Tuesday, October 5, 2010

A grand affair

The Houstonian, Page 4

Jessica Gomez | The Houstonian

An evening of food, fun and friendly conversation welcomes the arts to their new home on campus By Alyssa Dupree

Contributing Reporter

As cars lined Avenue J waiting for their turn to park, students, faculty, family and members of the Huntsville community filed into the Performing Arts Center on Thursday evening for the Building Dedication and Ribbon Cutting Ceremony. A sea of attendees filled the building with a constant, friendly chatter, indulging themselves in the array of food and beverages that were provided for all guests. Outside in the courtyard area, a smaller group of people began to gather for a jazz performance. Guests were seated at tables that held bouquets of fresh-cut flowers, and more began to trickle through the doors as the Jazz Ensemble and Jazz

Lab bands began to entertain guests of all ages. The full, boisterous performance set the perfect ambiance for the beginning of the evening. Their hearty sound brought smiles, applause and, even, laughter when they dedicated an altered version of “In The Mood” for Dr. James Bankhead, School of Music Director. Dr. John C. Huber, Math Professor and Director of the Reeves Center for Mathematics Education, was also in attendance, accompanied by his wife Flo. Dr. Huber played the bassoon in SHSU’s first symphony in 1969. “The music department has come a long way since then,” said Flo Huber. As the sun began to set and the night carried on, many guests retreated back inside to catch one of the various performances being held throughout the building.

Inside of the Dance Hall, seats filled quickly for a special fourpart performance from the School of Dance. Excited chatter turned to silence as the curtains drew back to reveal a line of women in all black. Quickly following was a women’s ballet trio before a male and female duo took the stage to “Falling Slowly” by Glen Hansard and Marketa Irglova, featured in the movie Once. The intense dance captured the audience’s attention, who exploded with applause at the pieces’ conclusion. The final piece of the performance was a male and female group tap dance number. The high energy dance brought cheers and applause before sending guests off on a high note. Across the lobby in the Concert Hall, the Wind Ensemble took the stage at 7 p.m. The sounds that emitted from the full-size band filled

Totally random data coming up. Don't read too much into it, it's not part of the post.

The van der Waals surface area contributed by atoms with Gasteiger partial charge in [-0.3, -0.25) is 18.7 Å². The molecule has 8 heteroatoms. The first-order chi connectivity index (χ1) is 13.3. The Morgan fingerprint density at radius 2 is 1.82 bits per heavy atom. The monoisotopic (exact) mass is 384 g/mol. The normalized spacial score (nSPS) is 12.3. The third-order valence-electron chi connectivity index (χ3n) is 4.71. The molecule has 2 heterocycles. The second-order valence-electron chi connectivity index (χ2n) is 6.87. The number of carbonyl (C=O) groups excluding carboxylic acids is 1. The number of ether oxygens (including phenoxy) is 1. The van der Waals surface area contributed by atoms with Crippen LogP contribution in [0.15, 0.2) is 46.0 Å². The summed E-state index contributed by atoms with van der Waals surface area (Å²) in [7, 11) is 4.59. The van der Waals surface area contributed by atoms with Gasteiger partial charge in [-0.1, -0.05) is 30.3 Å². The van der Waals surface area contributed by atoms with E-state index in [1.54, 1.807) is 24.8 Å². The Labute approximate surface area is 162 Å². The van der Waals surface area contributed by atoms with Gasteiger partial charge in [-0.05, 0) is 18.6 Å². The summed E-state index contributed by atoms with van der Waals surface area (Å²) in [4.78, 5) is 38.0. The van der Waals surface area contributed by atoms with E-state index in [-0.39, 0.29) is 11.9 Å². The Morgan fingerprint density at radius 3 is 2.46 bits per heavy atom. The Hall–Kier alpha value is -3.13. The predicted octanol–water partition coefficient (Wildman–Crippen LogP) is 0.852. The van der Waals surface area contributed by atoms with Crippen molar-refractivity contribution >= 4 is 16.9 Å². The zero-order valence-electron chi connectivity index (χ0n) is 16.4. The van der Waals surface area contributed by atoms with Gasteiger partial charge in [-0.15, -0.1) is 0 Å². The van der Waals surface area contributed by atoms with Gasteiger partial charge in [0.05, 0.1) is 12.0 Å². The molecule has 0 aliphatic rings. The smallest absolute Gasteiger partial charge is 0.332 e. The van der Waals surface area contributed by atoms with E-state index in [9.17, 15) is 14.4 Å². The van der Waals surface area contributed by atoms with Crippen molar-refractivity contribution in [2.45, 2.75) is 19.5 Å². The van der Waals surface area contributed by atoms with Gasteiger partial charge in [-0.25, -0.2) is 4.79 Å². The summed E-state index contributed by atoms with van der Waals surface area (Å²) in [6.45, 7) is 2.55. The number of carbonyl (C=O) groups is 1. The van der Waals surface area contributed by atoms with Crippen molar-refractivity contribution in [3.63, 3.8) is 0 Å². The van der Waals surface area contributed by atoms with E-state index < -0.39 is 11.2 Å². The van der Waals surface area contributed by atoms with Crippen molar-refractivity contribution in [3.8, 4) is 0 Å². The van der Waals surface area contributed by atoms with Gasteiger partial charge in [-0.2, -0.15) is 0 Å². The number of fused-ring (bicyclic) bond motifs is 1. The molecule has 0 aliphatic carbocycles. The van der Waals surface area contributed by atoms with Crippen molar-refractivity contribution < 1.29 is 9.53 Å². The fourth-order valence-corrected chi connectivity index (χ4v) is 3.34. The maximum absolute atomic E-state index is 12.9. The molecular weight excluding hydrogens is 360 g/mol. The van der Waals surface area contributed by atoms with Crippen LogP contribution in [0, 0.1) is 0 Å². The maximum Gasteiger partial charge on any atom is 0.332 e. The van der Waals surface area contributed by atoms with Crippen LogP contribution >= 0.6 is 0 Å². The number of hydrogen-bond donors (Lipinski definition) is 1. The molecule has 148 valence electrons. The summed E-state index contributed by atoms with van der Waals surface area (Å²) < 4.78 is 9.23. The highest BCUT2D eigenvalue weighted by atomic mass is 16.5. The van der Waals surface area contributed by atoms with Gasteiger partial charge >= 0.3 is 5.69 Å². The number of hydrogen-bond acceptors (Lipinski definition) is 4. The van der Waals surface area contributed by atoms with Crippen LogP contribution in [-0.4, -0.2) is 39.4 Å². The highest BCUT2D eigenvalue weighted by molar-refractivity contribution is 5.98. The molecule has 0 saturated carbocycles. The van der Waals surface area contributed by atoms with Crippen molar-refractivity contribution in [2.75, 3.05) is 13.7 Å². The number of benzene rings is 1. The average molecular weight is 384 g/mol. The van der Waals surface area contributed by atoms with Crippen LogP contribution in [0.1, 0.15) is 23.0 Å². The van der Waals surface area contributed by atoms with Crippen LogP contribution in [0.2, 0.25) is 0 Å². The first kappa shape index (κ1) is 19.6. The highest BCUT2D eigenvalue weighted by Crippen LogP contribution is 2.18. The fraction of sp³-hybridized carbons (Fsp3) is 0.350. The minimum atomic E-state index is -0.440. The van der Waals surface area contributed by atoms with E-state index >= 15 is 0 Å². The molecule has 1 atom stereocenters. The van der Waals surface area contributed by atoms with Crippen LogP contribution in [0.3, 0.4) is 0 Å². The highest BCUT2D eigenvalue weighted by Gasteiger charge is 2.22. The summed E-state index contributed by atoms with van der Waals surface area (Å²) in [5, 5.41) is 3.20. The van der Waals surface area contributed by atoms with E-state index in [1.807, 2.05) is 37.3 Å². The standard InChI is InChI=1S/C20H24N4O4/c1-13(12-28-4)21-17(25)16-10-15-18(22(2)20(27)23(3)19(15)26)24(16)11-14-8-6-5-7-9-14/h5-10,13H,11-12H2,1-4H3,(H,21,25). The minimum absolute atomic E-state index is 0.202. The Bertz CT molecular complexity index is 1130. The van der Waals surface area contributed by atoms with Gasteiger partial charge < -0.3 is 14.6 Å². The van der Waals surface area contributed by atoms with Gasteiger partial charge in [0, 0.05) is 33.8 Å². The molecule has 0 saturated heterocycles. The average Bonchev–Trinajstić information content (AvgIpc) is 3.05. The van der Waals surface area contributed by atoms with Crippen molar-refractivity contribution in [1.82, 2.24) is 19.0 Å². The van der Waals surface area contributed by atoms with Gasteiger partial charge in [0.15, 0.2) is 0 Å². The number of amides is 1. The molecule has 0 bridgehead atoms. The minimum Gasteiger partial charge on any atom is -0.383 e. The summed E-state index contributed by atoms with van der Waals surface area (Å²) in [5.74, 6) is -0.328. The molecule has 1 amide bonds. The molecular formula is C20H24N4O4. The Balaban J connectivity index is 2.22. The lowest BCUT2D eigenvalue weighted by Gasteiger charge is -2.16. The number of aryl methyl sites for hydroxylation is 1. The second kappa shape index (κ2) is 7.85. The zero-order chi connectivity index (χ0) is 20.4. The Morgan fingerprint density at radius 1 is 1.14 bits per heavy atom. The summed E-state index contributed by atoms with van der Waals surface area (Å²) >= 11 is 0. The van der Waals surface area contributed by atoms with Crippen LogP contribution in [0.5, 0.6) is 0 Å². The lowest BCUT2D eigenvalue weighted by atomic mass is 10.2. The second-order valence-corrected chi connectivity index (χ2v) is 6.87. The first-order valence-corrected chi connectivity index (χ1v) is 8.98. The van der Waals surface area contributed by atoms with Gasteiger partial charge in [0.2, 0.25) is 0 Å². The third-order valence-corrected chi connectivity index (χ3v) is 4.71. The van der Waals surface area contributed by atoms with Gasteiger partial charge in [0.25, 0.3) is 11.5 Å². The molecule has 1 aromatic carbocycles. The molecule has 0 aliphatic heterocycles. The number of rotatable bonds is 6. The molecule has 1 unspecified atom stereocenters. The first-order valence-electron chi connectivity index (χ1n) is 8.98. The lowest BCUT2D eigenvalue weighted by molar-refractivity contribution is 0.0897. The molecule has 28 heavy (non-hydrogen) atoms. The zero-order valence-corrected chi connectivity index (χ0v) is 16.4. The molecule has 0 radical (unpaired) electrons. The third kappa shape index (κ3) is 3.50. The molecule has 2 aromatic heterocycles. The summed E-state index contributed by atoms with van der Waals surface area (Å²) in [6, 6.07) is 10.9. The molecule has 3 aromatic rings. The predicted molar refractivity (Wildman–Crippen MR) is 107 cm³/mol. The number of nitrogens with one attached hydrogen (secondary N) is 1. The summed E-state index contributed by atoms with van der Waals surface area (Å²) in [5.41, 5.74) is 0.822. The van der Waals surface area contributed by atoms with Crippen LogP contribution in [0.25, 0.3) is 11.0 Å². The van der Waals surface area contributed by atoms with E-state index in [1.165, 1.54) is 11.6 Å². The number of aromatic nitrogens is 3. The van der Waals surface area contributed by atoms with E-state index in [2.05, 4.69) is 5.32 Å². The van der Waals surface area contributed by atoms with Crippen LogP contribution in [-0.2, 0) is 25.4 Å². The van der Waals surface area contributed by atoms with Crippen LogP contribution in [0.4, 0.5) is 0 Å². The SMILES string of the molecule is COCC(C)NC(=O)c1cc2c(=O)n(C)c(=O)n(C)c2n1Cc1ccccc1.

Preview: SHSU production of ‘Nine’ opens Wednesday Jessica Gomez | The Houstonian

By Thomas Merka

Entertainment Editor

The curtain opens on the SHSU Theatre Department’s fall musical production of “Nine” on Wednesday night at 8 p.m., but I had the chance to sit down with Director Larry Smiglewski on Monday afternoon to get a sneak peak at what audiences can expect from this unusual show. Smiglewski is serving his second year as an assistant professor of theatre here at Sam Houston and this is his second mainstage production. Last fall, he directed “Thoroughly Modern Millie,” but this show appears to be a completely different type of musical. “It’s not your standard musical comedy,” Smiglewski said. “We don’t have big production numbers that are silly and fun. There are like really awesome songs in the show but it’s not traditional, like ‘Thoroughly Modern Millie’ or ‘Oklahoma.’ It’s more of a play with a really awesome score to it. “The way the show is set up isn’t the traditional sing a song move to the next scene, sing a song move to the next scene. The book and the whole style of the show is non-traditional. It’s totally different than what most people will expect when walking into a musical.” According to Smiglewski,